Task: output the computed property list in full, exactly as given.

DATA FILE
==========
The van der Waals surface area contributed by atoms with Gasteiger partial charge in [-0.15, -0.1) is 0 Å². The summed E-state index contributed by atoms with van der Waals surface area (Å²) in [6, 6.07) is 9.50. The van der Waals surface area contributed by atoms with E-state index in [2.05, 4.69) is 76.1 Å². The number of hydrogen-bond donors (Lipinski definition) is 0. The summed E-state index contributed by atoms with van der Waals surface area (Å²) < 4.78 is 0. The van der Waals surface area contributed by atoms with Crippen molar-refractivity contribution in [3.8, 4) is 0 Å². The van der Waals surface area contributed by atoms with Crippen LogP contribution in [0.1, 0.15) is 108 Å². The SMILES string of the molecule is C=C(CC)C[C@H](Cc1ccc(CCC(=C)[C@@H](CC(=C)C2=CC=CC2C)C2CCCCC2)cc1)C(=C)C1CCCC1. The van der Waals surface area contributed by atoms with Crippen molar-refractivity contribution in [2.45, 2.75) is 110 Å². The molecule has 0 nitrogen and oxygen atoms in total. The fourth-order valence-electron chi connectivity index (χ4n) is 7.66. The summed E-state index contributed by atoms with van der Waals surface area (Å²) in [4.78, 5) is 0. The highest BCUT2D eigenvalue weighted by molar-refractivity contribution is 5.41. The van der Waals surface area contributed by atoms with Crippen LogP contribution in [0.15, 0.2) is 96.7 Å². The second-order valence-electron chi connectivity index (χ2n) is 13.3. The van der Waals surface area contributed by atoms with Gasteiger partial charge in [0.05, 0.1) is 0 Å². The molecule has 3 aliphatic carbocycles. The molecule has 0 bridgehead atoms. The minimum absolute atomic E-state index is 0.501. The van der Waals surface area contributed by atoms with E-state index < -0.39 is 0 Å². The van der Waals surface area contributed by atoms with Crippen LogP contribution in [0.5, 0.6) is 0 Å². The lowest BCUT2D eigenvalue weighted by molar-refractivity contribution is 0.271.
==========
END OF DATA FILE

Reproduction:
The van der Waals surface area contributed by atoms with Gasteiger partial charge in [-0.15, -0.1) is 0 Å². The summed E-state index contributed by atoms with van der Waals surface area (Å²) in [6, 6.07) is 9.50. The van der Waals surface area contributed by atoms with E-state index in [2.05, 4.69) is 76.1 Å². The number of hydrogen-bond donors (Lipinski definition) is 0. The summed E-state index contributed by atoms with van der Waals surface area (Å²) < 4.78 is 0. The van der Waals surface area contributed by atoms with Crippen molar-refractivity contribution in [3.8, 4) is 0 Å². The van der Waals surface area contributed by atoms with Crippen LogP contribution in [0.1, 0.15) is 108 Å². The SMILES string of the molecule is C=C(CC)C[C@H](Cc1ccc(CCC(=C)[C@@H](CC(=C)C2=CC=CC2C)C2CCCCC2)cc1)C(=C)C1CCCC1. The van der Waals surface area contributed by atoms with Crippen molar-refractivity contribution in [2.45, 2.75) is 110 Å². The molecule has 0 nitrogen and oxygen atoms in total. The fourth-order valence-electron chi connectivity index (χ4n) is 7.66. The summed E-state index contributed by atoms with van der Waals surface area (Å²) in [4.78, 5) is 0. The highest BCUT2D eigenvalue weighted by molar-refractivity contribution is 5.41. The van der Waals surface area contributed by atoms with Crippen LogP contribution in [0.15, 0.2) is 96.7 Å². The second-order valence-electron chi connectivity index (χ2n) is 13.3. The van der Waals surface area contributed by atoms with Gasteiger partial charge in [0.05, 0.1) is 0 Å². The molecule has 3 aliphatic carbocycles. The molecule has 0 bridgehead atoms. The minimum absolute atomic E-state index is 0.501. The van der Waals surface area contributed by atoms with E-state index < -0.39 is 0 Å². The van der Waals surface area contributed by atoms with Crippen LogP contribution in [0.5, 0.6) is 0 Å². The lowest BCUT2D eigenvalue weighted by molar-refractivity contribution is 0.271.